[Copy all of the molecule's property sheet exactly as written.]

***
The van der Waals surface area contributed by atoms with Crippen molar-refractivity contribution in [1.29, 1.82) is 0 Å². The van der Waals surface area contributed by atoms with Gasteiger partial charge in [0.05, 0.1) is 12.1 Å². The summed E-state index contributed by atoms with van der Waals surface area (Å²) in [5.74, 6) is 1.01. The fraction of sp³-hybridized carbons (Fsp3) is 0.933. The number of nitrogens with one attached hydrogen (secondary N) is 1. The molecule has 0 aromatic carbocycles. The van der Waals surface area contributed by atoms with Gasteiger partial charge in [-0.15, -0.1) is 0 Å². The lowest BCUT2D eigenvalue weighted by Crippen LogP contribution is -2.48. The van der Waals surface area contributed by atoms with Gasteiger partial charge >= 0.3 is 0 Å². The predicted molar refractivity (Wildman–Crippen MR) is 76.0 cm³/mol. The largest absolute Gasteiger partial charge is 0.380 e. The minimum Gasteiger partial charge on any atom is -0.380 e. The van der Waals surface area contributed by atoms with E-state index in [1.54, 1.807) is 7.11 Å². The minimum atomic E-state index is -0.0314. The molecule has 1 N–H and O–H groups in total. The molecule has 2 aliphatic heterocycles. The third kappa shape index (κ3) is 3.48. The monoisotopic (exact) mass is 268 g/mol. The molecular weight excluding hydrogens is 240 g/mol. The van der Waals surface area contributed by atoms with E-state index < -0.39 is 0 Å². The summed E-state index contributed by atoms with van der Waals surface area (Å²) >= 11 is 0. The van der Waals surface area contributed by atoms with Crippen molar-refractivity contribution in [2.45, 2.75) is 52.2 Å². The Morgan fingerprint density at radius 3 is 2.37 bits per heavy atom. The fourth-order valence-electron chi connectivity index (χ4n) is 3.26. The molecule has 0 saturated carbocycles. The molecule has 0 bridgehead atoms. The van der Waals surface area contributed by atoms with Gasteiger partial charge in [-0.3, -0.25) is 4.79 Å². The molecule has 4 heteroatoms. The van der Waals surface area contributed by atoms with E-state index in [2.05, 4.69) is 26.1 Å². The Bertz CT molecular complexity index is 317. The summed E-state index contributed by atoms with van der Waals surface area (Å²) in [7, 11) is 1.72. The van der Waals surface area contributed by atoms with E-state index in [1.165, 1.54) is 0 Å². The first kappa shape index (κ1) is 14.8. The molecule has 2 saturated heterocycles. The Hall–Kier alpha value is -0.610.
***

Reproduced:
The van der Waals surface area contributed by atoms with Crippen molar-refractivity contribution in [1.29, 1.82) is 0 Å². The van der Waals surface area contributed by atoms with Gasteiger partial charge in [0.05, 0.1) is 12.1 Å². The summed E-state index contributed by atoms with van der Waals surface area (Å²) in [5.74, 6) is 1.01. The fraction of sp³-hybridized carbons (Fsp3) is 0.933. The number of nitrogens with one attached hydrogen (secondary N) is 1. The molecule has 0 aromatic carbocycles. The van der Waals surface area contributed by atoms with Gasteiger partial charge in [-0.15, -0.1) is 0 Å². The lowest BCUT2D eigenvalue weighted by Crippen LogP contribution is -2.48. The van der Waals surface area contributed by atoms with Gasteiger partial charge >= 0.3 is 0 Å². The predicted molar refractivity (Wildman–Crippen MR) is 76.0 cm³/mol. The largest absolute Gasteiger partial charge is 0.380 e. The minimum Gasteiger partial charge on any atom is -0.380 e. The van der Waals surface area contributed by atoms with E-state index in [1.54, 1.807) is 7.11 Å². The minimum atomic E-state index is -0.0314. The molecule has 1 N–H and O–H groups in total. The molecule has 2 aliphatic heterocycles. The third kappa shape index (κ3) is 3.48. The monoisotopic (exact) mass is 268 g/mol. The molecular weight excluding hydrogens is 240 g/mol. The van der Waals surface area contributed by atoms with E-state index < -0.39 is 0 Å². The summed E-state index contributed by atoms with van der Waals surface area (Å²) >= 11 is 0. The van der Waals surface area contributed by atoms with Crippen molar-refractivity contribution in [2.45, 2.75) is 52.2 Å². The Morgan fingerprint density at radius 3 is 2.37 bits per heavy atom. The fourth-order valence-electron chi connectivity index (χ4n) is 3.26. The molecule has 0 saturated carbocycles. The molecule has 0 bridgehead atoms. The van der Waals surface area contributed by atoms with Gasteiger partial charge in [-0.3, -0.25) is 4.79 Å². The molecule has 4 heteroatoms. The van der Waals surface area contributed by atoms with E-state index in [2.05, 4.69) is 26.1 Å². The Bertz CT molecular complexity index is 317. The summed E-state index contributed by atoms with van der Waals surface area (Å²) in [7, 11) is 1.72. The van der Waals surface area contributed by atoms with E-state index in [1.165, 1.54) is 0 Å². The first kappa shape index (κ1) is 14.8. The molecule has 2 saturated heterocycles. The Hall–Kier alpha value is -0.610.